The industrial internet of things represents a new way to run a manufacturing organization, but the revolution enabled by the new technologies may be hard to detect at first. On a superficial level, factory floors are the same with the IIoT as they are without it - the same types of heavy equipment producing the same goods. However, adding sensors to the assets enables new potential regarding the way they are managed and overseen. Personnel in the manufacturing space are beginning to see the potential benefits that come along with this change, as practical use of IIoT becomes more widespread.
Convincing employees and leaders at factories and other industrial facilities that they will be well served by IIoT deployments is a pivotal step in taking these technologies from proof of concept to industry standard, and this process is in motion at the moment. The momentum behind the IIoT and the more general tech movement it is part of - Industry 4.0 - is significant, and the next few years could see widespread transformation.
Assembly magazine recently commissioned a survey regarding the how employees in various manufacturing roles view the IIoT. According to the results, the technology has already begun to take hold in several parts of the factory. For example, 41% of respondents said their plants already have IIoT features integrated into their security equipment. The mechanical systems at 29% of companies are IIoT-integrated.
When it comes to the actual assembly equipment on the shop floor, many companies are using the technology now and a near-equal number plan to do so in the near future. In some cases, plans for future usage are more prominent than current deployment. While 29% off companies have IIoT features on their assembly machinery now, 27% intend to. When applied to the whole assembly line, 20% are using the technology now and 27% want to in the future.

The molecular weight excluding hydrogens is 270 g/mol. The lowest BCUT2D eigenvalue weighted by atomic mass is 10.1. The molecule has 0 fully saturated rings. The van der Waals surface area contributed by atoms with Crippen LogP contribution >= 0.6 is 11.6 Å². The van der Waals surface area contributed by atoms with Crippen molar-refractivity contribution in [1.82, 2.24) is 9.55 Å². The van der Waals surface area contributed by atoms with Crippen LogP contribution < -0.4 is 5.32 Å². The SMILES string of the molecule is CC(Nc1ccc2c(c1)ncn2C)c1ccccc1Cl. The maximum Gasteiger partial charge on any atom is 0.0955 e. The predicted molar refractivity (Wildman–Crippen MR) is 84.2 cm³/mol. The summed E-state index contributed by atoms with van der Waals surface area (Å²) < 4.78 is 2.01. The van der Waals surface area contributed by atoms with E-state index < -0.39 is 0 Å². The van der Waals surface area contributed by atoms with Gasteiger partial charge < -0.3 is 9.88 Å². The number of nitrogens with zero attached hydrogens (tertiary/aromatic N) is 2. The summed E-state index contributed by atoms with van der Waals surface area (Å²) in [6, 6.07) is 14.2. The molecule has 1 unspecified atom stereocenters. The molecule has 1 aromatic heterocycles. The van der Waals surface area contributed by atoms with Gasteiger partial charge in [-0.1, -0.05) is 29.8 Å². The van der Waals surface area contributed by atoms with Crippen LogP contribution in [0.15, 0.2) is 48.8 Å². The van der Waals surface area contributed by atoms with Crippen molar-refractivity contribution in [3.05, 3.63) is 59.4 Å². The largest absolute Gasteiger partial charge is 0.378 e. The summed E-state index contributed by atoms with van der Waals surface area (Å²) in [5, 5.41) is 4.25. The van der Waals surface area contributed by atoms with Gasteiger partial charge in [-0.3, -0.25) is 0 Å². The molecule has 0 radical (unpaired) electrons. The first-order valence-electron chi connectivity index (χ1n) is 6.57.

The Assembly survey also found that in general, the IIoT is proving its worth. Respondents already using the IIoT say overwhelmingly that their deployments are working as expected, with 81% answering in the affirmative and 3% stating the technology is better working than expected. Nearly every company is using the IIoT in some way - only 18% of respondents don't employ these systems.
As MRO Electric's Joseph Zulick recently explained in an article for Engineer Live, they key in getting businesses interested in using the IIoT often involves demonstrating the potential value of the new technologies. He noted that the best way for IT departments to spearhead IIoT deployments may be to launch a smaller pilot program. Once companies actually have access to data on some elements of their processes, the use of this information in an analytics context goes from hypothetical to fully realized and effective.
Zulick described valuable use cases for the data: Analytics insights are great for making adjustments on the fly, whether the purpose of these changes is to improve day-to-day performance or to cope with a failure somewhere in the system. In either case, data gives companies the ability to respond effectively and intelligently.
Manufacturing organizations seeking to make their IIoT deployments successful need reliable network hardware to tie their devices together. This is where industrial-grade Ethernet switches from Perle prove their worth, providing connectivity even in harsh working conditions. View our success stories to see how other manufacturers have made use of these systems.